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The Scarlet & Black

The Scarlet & Black

Let’s Unpack That

Photo by Isabel Torrence.

Boxes of every shape, size and color were laid out carefully along a long table on the second floor of the Joe Rosenfield Center. There were bags of Australian snacks, a cat paw handwarmer-power-bank hybrid, rainbow slime and a wide variety of gizmos and gadgets nestled within each parcel.

These packages, compiled for Grinnell students by alumni, were the direct result of an effort started in the Facebook group “Everyday Class Notes” (ECN).

“The group formed in early 2014,” said Jayn Chaney ’05, director of alumni and donor relations. “It was formed as a fun space for alumni to share ideas, to talk about mutual interests and, shortly after its launch, to create this really meaningful opportunity for alumni to give back to current Grinnell students.”

The Facebook group gets its name from the “Class Notes” section at the back of every edition of Grinnell Magazine, the quarterly publication the College sends to all alumni. “It’s a space where alumni send in notable things that they have done…. Some of the alumni felt that there needed to be a space for the more mundane achievements of life.” said Chaney.

Jo Brown ’96.5, who serves as the main liaison between alumni and the Student Alumni Council, explains that a post on ECN could be as simple as “refrained from eating the last slice of pie.” Some alumni in the group, while reminiscing about their college years, brought up their mailboxes and how they had received letters or postcards from the generations before them. Then, the idea of a care package project came up.

The first year the packages were sent out, Brown recalls that the alumni were so excited to share their gifts, that there ended up being more packages than students. Since then, Brown has acted as the coordinator for the program, sending out reminders that care package season is coming up as early as November. They then work throughout December to ensure alumni know about discounts on certain products and to give them enough time to do their holiday shopping.

“In January, we have a big kickoff, and we start talking about what we’re doing and getting together,” said Brown, “There are some alumni that have care package parties, and some families that do this every year … We connect around topics. You get people chattering excitedly about all these different things, and then we talk about thank you notes.”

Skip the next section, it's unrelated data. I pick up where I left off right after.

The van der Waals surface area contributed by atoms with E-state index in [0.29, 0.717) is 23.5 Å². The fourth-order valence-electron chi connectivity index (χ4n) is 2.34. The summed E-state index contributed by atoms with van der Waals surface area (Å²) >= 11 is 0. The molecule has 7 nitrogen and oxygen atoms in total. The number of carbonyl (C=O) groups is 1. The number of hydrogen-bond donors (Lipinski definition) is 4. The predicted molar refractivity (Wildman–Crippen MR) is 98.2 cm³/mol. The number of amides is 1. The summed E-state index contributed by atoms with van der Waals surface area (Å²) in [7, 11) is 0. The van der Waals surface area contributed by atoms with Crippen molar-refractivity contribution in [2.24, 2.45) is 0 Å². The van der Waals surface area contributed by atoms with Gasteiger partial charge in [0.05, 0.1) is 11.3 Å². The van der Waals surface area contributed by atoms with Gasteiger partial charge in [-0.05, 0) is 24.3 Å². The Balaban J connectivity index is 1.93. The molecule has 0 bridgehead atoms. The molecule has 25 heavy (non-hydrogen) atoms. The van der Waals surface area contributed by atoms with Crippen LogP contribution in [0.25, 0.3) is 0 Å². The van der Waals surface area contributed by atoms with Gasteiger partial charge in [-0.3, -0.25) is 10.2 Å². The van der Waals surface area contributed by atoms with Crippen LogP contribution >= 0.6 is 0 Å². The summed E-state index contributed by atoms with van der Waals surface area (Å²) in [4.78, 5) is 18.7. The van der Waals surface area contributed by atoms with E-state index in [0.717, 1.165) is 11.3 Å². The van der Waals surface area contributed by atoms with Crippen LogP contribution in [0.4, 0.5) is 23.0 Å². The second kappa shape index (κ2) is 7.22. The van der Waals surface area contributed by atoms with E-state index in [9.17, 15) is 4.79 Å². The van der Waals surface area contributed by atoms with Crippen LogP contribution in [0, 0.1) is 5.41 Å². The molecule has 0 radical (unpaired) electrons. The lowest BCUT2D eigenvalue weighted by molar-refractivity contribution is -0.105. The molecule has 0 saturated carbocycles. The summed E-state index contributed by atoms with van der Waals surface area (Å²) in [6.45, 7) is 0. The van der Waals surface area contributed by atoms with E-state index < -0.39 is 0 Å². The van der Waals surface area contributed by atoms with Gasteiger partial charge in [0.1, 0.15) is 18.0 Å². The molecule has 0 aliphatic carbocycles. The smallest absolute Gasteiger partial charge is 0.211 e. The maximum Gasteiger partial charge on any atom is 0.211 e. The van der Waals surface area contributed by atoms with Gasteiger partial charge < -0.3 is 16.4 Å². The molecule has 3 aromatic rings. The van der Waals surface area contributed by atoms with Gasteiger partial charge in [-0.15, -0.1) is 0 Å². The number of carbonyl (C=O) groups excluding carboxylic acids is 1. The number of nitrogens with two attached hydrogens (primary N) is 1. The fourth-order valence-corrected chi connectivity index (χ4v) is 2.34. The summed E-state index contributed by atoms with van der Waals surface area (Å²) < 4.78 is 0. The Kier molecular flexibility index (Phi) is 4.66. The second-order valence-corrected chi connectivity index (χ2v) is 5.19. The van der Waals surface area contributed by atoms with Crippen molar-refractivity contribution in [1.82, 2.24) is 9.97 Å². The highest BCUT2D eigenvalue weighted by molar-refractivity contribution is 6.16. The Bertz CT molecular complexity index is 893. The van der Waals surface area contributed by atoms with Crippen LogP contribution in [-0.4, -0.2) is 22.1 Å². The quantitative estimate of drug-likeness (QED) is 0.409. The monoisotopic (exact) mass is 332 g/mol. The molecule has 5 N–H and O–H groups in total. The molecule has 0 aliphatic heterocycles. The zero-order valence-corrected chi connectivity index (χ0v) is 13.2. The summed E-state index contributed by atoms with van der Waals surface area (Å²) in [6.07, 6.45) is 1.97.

“We all celebrate when we get responses on what people have liked,” said Brown. In particular, a memory that sticks out for them is when a student thanked them for their gifts, and said they reminded her of her grandmother. “The alumni are pretty excited about this. They’re thinking, ‘Is this going to connect with somebody? Are they going to like it once they open it?’”

“The most important thing for me is the letter,” said Helena Gruensteidl ’20. “I always read them and I always save them … I always look forward to it. When I find out that it’s care pack- age season, I get so excited.” She then pulled a bag of New York espresso beans out of her package and laughed.

“Beans covered in chocolate? Ah, so good.”

“The [alumni letter] definitely gives good life advice,” said Sabrena Scheffel ’22, “They offer advice in a very caring, parental way – I feel cared for! … Especially at this time of year, when everybody’s stressing out, mid- terms are coming up. It’s a good reminder to take care of yourself.”

“I love [these packages],” said Allison Risser ’21, “I love when the alumni get personal with it … It’s really cute and tender when you know that they put effort into it. It’s like, ‘Aw, someone’s thinking about me! Someone who knows the stress of Grinnell!’”

“[The alumni] care about [current students] because you’re at Grinnell and they think that’s awesome,” said Chaney. “They want to communicate to students that you’re not alone. There are people who care about you on cam- pus and off, and we want to offer you something to take your mind off of the cold … It’s really a very, very special thing. I don’t know of any other school that does something like this.”

“The purpose of the care package project is to nurture joy. For the students and for the people who participate in making the packages,” said Brown, “To bring together feelings of joy … Grinnell attracts a whole lot of interesting people. I really love being a part of that.”

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